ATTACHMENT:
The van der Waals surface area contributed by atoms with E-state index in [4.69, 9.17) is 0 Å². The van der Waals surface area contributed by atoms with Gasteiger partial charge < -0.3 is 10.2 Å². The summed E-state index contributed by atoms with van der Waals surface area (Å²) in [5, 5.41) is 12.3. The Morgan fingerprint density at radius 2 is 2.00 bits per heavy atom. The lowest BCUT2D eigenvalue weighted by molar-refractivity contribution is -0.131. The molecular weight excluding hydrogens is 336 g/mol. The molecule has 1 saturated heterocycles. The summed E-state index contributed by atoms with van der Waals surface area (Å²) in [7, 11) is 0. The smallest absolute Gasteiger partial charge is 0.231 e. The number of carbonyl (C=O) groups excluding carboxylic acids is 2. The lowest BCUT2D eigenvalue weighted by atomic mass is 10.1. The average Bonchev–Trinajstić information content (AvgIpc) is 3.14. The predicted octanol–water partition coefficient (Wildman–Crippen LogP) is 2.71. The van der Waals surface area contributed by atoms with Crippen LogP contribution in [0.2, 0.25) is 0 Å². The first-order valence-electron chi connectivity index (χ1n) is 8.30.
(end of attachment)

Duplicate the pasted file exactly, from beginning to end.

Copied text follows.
The van der Waals surface area contributed by atoms with E-state index in [4.69, 9.17) is 0 Å². The van der Waals surface area contributed by atoms with Gasteiger partial charge < -0.3 is 10.2 Å². The summed E-state index contributed by atoms with van der Waals surface area (Å²) in [5, 5.41) is 12.3. The Morgan fingerprint density at radius 2 is 2.00 bits per heavy atom. The lowest BCUT2D eigenvalue weighted by molar-refractivity contribution is -0.131. The molecular weight excluding hydrogens is 336 g/mol. The molecule has 1 saturated heterocycles. The summed E-state index contributed by atoms with van der Waals surface area (Å²) in [7, 11) is 0. The smallest absolute Gasteiger partial charge is 0.231 e. The number of carbonyl (C=O) groups excluding carboxylic acids is 2. The lowest BCUT2D eigenvalue weighted by atomic mass is 10.1. The average Bonchev–Trinajstić information content (AvgIpc) is 3.14. The predicted octanol–water partition coefficient (Wildman–Crippen LogP) is 2.71. The van der Waals surface area contributed by atoms with Crippen LogP contribution in [0.2, 0.25) is 0 Å². The first-order valence-electron chi connectivity index (χ1n) is 8.30.